Ernest Riveras Tobia
J H Haynes & Co Ltd ISBN 1-84425-702-7
Initial impressions were not favourable. “My Story So Far” is the laziest possible title for a sporting personality’s biography and surrounds us with the tangy reek of an opportunistic and greedy boilerplate cash-in. The prosecution calls “Freddie” Flintoff, Wayne Rooney and Paula Radcliffe as witnesses. In Lorenzo’s case the crime is compounded by the fact that the Spanish, and original version, of this book had the original, evocative and almost poetic title Por Fuera Desde Dentro – Around The Outside From The Inside.
We also have to recognise that it take a certain type of person to consider that there is value to be offered in a biography published, and presumably written somewhat earlier, when one is 21 years of age. Even Valentino Rossi, himself not a model of rectitude or modesty, waited until he was 27 before releasing his book – What If I Hadn’t Been Such An Insufferable Narcissist? So, before we even crack the cover this volume has two black marks against and, painful as it is to report, it’s all downhill from there.
The book is simply an assortment of vignettes from Lorenzo’s short but eventful life arranged in apparently random order and sporadically garnished with Jorge’s pseudo-intellectual musings on a variety of philosophical subjects. This format could work well for an appropriate subject but for a poorly educated 21 year old whose cultural frame of reference is bounded by the Playstation Network and Facebook it is, in this instance, largely crass and irrelevant.
It is redeemed in the slightest by degree by giving us some insight into Lorenzo’s character; for example his unconsummated straight-on-straight bromance with Alex Debón is presented in heretofore undocumented detail. Beyond this there is very little insight and Lorenzo’s habit of submitting totally to a strong personality then having an acrimonious and lasting disagreement about money is illustrated in only the most coy terms possible.
RS Rating: 1/10
J H Haynes & Co Ltd ISBN 1-84-425528X
With a bald pate and fierce unkempt beard like a rhododendron bush Kevin Cameron bears more than a passing resemblance to Pyotr Alexeyevich Kropotkin. The congruencies do not end there as Cameron is similarly revered as a polymath and philosopher although by motorcycle enthusiasts rather than the anarcho-communists that venerate dear old Prince Peter.
TGPM: TOTH easily lives up to its wordy and, it has to be said, pretentiously colon-bisected title. It is a wonderfully forensic examination of the evolution of the GP motorcycle in the modern post war era. As might be expected by a writer of Cameron’s calibre both the minutiae of technical development and the broader, strategic arc of engineering effort are recorded and contextualised in a lucid and entertaining manner. Cameron’s true gift as a writer really shines in those periods when GP motorcycle development lay fallow for many seasons. The impeccable research and immaculate presentation give even the periods of slower development equal prominence and interest.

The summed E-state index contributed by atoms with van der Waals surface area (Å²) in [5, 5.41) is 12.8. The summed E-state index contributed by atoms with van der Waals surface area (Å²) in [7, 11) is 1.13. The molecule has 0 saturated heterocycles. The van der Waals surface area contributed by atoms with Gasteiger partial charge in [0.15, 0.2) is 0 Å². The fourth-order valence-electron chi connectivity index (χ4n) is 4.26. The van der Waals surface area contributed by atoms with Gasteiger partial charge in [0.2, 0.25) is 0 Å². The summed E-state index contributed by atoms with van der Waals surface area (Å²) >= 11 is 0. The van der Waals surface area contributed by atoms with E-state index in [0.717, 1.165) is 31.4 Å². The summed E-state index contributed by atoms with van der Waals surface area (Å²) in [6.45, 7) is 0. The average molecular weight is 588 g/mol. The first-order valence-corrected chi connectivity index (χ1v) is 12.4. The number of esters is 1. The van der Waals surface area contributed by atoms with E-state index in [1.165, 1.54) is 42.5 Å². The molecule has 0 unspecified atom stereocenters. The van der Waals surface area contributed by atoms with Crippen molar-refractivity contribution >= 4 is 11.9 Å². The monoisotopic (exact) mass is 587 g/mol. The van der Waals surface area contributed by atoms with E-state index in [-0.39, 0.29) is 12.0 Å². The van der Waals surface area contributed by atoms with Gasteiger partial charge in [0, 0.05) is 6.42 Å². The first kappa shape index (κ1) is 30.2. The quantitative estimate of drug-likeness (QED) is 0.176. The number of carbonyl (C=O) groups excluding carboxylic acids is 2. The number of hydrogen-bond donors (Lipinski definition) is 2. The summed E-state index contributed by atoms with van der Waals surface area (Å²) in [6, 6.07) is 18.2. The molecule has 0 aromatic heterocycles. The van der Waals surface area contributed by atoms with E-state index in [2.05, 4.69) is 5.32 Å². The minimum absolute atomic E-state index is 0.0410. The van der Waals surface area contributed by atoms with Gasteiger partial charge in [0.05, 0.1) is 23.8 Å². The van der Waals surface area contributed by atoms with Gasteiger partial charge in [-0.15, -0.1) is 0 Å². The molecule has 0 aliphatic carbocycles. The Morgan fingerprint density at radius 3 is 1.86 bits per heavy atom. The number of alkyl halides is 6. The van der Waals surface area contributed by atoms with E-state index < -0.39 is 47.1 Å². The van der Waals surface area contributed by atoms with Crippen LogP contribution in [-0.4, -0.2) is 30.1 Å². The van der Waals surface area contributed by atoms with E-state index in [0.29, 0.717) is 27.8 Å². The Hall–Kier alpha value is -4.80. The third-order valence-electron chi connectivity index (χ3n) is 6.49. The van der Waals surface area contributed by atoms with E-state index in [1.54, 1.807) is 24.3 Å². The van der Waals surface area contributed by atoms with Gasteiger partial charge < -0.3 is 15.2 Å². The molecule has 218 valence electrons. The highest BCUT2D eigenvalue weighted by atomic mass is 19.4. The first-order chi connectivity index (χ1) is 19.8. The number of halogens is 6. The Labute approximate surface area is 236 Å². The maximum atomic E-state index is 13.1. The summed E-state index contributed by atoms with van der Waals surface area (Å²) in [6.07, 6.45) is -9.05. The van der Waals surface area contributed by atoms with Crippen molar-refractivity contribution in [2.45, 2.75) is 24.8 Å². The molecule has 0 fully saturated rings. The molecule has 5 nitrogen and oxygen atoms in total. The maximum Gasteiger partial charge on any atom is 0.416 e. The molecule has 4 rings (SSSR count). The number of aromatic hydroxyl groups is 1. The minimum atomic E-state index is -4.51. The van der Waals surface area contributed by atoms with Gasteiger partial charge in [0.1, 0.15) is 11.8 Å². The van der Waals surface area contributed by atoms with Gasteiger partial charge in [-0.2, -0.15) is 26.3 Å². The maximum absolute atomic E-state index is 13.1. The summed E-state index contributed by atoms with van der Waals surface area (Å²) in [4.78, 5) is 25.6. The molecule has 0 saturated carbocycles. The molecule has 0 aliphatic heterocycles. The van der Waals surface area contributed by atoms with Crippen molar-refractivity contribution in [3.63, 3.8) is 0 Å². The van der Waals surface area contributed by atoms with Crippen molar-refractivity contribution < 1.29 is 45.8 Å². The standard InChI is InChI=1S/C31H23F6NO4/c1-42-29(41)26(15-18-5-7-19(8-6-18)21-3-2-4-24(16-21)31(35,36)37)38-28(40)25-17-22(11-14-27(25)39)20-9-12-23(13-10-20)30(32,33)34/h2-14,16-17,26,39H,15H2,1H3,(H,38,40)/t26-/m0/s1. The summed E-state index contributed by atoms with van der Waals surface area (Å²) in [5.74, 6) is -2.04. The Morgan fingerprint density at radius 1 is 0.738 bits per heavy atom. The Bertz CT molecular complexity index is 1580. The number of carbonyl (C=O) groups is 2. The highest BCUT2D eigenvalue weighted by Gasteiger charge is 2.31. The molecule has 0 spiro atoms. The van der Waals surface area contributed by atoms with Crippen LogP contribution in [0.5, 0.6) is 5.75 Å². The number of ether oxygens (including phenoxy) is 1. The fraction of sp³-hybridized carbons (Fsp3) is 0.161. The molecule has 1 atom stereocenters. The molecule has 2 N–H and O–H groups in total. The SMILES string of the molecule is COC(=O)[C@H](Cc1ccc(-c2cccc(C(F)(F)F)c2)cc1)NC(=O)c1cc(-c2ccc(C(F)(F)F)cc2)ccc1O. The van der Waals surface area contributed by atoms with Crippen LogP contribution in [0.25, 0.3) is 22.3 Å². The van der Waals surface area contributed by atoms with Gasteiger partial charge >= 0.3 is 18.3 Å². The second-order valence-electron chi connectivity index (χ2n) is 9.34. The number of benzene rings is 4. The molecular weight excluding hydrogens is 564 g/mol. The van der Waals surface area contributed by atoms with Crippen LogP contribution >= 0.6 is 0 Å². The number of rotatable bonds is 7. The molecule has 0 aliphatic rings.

If the book has a fault it is the relentless focus on the machine. The allure of motorcycle racing is somehow diminished when shorn of its human drama. However, in its somewhat narrow frame of reference this book is without peer and despite the stiff price of admission is an essential acquisition for that reason alone.
RS Rating: 8/10
James Witham with Mac McDiarmid
J H Haynes & Co Ltd ISBN 1-84-4254925
The initial indicators from “What a Good Do” are not hopeful. First, we have the promise, or perhaps threat, of a foreword by Carl Fogarty. Amazingly, restraint is exercised and it is not until the second paragraph of the foreword that Carl tells us just how incredible he is. Second, we have a rather coy formulation telling us the book was written “with” Mac McDiarmid. I’m sure that MMcD is fine journalist and a robust man of letters however he must have a special template set up in MS Word for all these biographies of second rate British motorcycle racers he is ghost writing.
So it was with no small amount of trepidation that I cracked open the covers of this book. My overwhelming concern was that it would fall prey to the cliché of many autobiographical works in which the subject has had a brush with a life threatening illness. It was my great fear that chapter one would be a hospital scene with a recounting of Witham’s struggle with Hodgkin’s Disease. But, no, the temptation of reversion to that hackneyed saw is resisted and the events of Witham’s Künstlerroman are presented in strictly chronological order.
The result is an entertaining, insightful and unsententious examination of Witham’s eventful, if not consistently successful career and is enhanced by a colourful cast of supporting characters such as Witham’s father. While, at times, the book can read like a primer for trainee orthopedic surgeons, it is a fine addition to the canon of motorcycle racer biographies.
RS Rating: 9/10
BusinessF1 Books ISBN 978-0954685706